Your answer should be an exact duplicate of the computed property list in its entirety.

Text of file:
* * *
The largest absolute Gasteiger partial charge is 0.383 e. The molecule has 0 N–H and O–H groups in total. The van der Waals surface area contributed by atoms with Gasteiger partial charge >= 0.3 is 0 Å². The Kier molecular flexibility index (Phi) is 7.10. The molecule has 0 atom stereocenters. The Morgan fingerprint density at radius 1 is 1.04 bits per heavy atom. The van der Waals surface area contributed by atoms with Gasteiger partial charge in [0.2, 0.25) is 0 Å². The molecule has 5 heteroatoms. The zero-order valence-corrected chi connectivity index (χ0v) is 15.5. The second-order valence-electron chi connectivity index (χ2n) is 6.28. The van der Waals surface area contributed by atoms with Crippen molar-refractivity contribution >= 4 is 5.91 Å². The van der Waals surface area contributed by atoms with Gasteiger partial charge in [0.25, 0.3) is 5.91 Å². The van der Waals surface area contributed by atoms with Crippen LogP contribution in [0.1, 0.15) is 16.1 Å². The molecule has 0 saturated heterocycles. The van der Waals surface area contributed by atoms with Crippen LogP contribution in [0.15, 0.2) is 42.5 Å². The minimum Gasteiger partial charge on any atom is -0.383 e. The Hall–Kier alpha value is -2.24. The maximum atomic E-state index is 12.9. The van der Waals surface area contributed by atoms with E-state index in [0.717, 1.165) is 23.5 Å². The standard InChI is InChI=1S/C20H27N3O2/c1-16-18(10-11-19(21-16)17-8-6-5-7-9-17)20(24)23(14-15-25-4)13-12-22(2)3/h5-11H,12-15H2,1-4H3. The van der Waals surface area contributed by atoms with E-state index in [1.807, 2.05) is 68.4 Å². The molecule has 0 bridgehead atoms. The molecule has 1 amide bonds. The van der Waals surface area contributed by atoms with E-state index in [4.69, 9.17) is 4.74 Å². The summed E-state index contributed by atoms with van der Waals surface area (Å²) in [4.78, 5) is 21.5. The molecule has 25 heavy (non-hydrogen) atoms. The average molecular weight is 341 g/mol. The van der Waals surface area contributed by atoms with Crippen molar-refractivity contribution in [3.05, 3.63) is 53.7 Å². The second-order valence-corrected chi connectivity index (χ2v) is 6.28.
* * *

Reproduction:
The largest absolute Gasteiger partial charge is 0.383 e. The molecule has 0 N–H and O–H groups in total. The van der Waals surface area contributed by atoms with Gasteiger partial charge >= 0.3 is 0 Å². The Kier molecular flexibility index (Phi) is 7.10. The molecule has 0 atom stereocenters. The Morgan fingerprint density at radius 1 is 1.04 bits per heavy atom. The van der Waals surface area contributed by atoms with Gasteiger partial charge in [0.2, 0.25) is 0 Å². The molecule has 5 heteroatoms. The zero-order valence-corrected chi connectivity index (χ0v) is 15.5. The second-order valence-electron chi connectivity index (χ2n) is 6.28. The van der Waals surface area contributed by atoms with Crippen molar-refractivity contribution >= 4 is 5.91 Å². The van der Waals surface area contributed by atoms with Gasteiger partial charge in [0.25, 0.3) is 5.91 Å². The van der Waals surface area contributed by atoms with Crippen LogP contribution in [0.1, 0.15) is 16.1 Å². The molecule has 0 saturated heterocycles. The van der Waals surface area contributed by atoms with Crippen LogP contribution in [0.15, 0.2) is 42.5 Å². The minimum Gasteiger partial charge on any atom is -0.383 e. The Hall–Kier alpha value is -2.24. The maximum atomic E-state index is 12.9. The van der Waals surface area contributed by atoms with E-state index in [0.717, 1.165) is 23.5 Å². The standard InChI is InChI=1S/C20H27N3O2/c1-16-18(10-11-19(21-16)17-8-6-5-7-9-17)20(24)23(14-15-25-4)13-12-22(2)3/h5-11H,12-15H2,1-4H3. The van der Waals surface area contributed by atoms with E-state index in [1.807, 2.05) is 68.4 Å². The molecule has 0 bridgehead atoms. The molecule has 1 amide bonds. The van der Waals surface area contributed by atoms with E-state index in [4.69, 9.17) is 4.74 Å². The summed E-state index contributed by atoms with van der Waals surface area (Å²) in [4.78, 5) is 21.5. The molecule has 25 heavy (non-hydrogen) atoms. The average molecular weight is 341 g/mol. The van der Waals surface area contributed by atoms with Crippen molar-refractivity contribution in [3.05, 3.63) is 53.7 Å². The second-order valence-corrected chi connectivity index (χ2v) is 6.28.